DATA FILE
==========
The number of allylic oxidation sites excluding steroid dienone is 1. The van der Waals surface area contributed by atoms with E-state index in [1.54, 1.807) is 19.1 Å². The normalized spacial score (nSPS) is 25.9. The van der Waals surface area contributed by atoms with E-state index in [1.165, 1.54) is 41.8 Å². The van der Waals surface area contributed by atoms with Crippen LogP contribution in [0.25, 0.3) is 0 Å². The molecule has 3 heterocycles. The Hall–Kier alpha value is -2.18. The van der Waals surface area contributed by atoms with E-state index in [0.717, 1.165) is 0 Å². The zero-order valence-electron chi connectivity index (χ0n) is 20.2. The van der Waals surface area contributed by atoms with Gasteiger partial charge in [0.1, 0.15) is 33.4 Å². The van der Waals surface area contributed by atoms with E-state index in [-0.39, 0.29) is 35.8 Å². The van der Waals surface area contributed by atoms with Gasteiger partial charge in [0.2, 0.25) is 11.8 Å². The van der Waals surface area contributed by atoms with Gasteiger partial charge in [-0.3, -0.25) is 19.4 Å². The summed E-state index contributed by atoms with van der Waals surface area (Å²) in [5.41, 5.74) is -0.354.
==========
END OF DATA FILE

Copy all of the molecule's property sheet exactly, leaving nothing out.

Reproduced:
The number of allylic oxidation sites excluding steroid dienone is 1. The van der Waals surface area contributed by atoms with E-state index in [1.54, 1.807) is 19.1 Å². The normalized spacial score (nSPS) is 25.9. The van der Waals surface area contributed by atoms with E-state index in [1.165, 1.54) is 41.8 Å². The van der Waals surface area contributed by atoms with Crippen LogP contribution in [0.25, 0.3) is 0 Å². The molecule has 3 heterocycles. The Hall–Kier alpha value is -2.18. The van der Waals surface area contributed by atoms with E-state index in [0.717, 1.165) is 0 Å². The zero-order valence-electron chi connectivity index (χ0n) is 20.2. The van der Waals surface area contributed by atoms with Gasteiger partial charge in [0.1, 0.15) is 33.4 Å². The van der Waals surface area contributed by atoms with E-state index in [-0.39, 0.29) is 35.8 Å². The van der Waals surface area contributed by atoms with Gasteiger partial charge in [0.2, 0.25) is 11.8 Å². The van der Waals surface area contributed by atoms with Gasteiger partial charge in [-0.3, -0.25) is 19.4 Å². The summed E-state index contributed by atoms with van der Waals surface area (Å²) in [5.41, 5.74) is -0.354.